Outgoing head of GlaxoSmithKline Jean-Pierre Garnier does not foresee the US Food and Drug Administration softening its stance on medicine approvals, he has told the Financial Times in an interview before he steps down at the company’s annual meeting next week. “This is not a pendulum,” he says, “society wants to avoid risk. We have to tease out rare side effects earlier.”

The agency has raised the bar and companies will have to adapt, he warns, shifting their drug development focus to trialling compounds in targeted sub-populations of patients to better spotlight any rare side effects ahead of regulatory submission. Whereas other senior industry personnel have suggested the US election has strongly impacted the FDA’s position on new drugs, Garnier believes “the market will get reconstituted” with a new focus on so-called “progressive blockbusters”, which will in turn cut drug development costs by weeding out false negative results sooner.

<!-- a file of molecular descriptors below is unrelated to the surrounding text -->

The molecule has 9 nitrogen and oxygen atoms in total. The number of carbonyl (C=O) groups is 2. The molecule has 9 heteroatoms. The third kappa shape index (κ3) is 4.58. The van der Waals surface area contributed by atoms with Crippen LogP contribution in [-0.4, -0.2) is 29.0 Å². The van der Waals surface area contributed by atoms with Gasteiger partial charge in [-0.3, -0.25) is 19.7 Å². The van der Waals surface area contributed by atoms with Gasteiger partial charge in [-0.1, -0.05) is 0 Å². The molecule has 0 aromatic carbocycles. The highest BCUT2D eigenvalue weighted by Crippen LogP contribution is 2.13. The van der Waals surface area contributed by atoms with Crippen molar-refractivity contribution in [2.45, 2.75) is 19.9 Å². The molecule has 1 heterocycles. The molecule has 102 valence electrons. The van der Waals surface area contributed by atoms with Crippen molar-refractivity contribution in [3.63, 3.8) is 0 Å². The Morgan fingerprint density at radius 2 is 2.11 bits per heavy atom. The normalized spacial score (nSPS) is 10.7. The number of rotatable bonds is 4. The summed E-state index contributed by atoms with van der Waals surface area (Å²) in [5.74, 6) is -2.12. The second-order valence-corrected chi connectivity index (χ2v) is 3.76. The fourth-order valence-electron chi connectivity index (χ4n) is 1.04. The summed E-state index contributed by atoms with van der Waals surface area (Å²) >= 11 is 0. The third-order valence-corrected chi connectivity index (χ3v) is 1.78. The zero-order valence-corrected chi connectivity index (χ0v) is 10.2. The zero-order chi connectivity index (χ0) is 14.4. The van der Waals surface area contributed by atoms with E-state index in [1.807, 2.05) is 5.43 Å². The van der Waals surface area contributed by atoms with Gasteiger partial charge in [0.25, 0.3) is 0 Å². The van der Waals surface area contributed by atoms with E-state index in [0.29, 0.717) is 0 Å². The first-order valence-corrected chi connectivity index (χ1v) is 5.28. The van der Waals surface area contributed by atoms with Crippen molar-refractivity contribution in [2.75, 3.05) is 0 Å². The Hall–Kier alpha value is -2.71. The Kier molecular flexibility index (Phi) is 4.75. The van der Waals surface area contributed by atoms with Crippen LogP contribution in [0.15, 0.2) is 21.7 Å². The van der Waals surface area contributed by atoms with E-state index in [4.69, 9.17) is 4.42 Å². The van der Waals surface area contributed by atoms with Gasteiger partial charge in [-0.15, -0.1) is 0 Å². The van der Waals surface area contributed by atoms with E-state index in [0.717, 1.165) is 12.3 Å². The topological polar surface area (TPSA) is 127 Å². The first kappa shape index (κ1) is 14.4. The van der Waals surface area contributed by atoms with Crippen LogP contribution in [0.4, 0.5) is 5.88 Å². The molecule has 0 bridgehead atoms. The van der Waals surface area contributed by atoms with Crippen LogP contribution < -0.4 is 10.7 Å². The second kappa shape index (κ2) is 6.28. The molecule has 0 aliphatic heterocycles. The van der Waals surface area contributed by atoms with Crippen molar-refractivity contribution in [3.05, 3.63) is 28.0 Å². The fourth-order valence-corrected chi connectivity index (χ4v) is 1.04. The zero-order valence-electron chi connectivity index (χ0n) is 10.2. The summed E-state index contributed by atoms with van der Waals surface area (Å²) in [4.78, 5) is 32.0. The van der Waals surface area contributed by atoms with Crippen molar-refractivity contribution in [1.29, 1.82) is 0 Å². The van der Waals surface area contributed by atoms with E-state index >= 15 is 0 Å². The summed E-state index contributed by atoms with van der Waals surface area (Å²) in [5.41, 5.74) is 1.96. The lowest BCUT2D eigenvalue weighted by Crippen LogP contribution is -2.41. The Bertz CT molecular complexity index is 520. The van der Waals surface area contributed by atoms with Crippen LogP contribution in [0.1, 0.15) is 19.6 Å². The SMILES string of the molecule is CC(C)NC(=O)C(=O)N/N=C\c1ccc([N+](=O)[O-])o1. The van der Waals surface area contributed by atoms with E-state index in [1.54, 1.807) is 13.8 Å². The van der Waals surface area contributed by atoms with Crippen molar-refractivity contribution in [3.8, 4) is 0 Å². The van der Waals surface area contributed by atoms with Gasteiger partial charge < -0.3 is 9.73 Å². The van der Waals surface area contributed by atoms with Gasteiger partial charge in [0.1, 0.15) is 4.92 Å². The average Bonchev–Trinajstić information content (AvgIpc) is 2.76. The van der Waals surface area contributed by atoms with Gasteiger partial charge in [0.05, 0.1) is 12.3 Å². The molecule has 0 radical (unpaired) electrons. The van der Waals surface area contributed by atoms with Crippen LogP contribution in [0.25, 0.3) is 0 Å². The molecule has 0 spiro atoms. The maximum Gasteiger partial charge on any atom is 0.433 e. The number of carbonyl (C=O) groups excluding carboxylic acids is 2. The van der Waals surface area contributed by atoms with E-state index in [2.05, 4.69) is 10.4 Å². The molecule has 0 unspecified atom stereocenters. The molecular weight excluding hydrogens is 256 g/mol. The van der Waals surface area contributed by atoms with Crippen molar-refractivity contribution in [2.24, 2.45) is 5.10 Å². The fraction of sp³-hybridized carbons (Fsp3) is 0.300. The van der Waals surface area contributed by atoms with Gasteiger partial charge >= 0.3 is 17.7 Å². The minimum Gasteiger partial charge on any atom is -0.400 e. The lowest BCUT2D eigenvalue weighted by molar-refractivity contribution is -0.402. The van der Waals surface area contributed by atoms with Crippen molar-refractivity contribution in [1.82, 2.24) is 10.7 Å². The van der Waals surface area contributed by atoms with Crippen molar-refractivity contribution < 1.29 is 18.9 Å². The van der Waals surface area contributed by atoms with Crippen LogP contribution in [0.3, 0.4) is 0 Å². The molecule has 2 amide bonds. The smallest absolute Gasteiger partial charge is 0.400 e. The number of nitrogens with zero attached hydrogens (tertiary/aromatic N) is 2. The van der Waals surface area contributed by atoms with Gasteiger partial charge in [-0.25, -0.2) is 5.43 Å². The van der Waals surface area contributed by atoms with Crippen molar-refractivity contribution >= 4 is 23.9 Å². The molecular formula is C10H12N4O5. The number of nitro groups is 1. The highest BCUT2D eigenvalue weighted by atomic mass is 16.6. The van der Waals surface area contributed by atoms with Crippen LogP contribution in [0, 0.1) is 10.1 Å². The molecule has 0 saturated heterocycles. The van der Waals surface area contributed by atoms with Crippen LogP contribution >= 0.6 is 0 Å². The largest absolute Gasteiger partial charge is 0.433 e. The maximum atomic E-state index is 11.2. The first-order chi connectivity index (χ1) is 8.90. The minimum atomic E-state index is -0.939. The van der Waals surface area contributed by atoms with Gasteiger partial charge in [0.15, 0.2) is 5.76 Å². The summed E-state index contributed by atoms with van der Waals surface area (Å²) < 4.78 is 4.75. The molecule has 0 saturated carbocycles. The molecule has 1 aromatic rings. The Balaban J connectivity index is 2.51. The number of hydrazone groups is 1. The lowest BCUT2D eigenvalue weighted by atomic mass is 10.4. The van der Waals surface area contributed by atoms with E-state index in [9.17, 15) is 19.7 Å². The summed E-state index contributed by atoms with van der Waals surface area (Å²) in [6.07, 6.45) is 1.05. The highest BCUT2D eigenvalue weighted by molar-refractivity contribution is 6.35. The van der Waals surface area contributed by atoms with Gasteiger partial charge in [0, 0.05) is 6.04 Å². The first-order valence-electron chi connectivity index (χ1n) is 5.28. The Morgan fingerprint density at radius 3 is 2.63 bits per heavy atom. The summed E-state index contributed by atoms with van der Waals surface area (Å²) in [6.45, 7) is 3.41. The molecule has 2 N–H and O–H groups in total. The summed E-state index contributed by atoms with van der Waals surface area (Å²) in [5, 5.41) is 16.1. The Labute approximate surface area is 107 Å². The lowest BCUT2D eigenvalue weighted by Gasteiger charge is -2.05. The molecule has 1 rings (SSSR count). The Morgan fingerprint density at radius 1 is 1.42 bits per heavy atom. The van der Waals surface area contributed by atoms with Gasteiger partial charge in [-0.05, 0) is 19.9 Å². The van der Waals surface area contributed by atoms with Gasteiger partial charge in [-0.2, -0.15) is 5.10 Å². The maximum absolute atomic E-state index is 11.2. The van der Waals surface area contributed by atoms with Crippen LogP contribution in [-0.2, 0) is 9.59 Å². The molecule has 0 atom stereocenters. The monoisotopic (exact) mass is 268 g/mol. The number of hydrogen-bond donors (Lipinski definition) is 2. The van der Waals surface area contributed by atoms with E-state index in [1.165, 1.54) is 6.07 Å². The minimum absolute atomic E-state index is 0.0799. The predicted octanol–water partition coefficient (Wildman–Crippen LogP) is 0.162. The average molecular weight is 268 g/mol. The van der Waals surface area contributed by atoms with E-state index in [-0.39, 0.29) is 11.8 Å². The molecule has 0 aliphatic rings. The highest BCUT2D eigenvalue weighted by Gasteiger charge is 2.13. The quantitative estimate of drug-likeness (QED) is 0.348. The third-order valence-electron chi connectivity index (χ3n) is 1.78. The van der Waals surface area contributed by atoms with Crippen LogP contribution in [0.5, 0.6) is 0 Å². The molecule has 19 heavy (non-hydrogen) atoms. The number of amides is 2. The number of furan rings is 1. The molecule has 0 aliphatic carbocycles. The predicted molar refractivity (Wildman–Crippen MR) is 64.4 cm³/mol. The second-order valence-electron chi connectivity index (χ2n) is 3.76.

But with the Pharmaceutical Price Regulation Scheme re-negotiations still ongoing in the UK, where GSK is based, and warnings of a shift away from the country for pharma R&D, Garnier told the Financial Times: “We want to compete on the basis of innovation. The translation of policies has to take account of those needs. As long as they do, we’ll be very happy to continue to stay….but you cannot handicap us.”

It is understood Garnier will assume another healthcare role after he steps down as chief executive next week. He earlier confessed to the Financial Times that there are things he wishes he had done differently, including earlier dissemination of the data for its beleaguered diabetes drug Avandia (rosiglitazone), but that overall he has “no regrets”.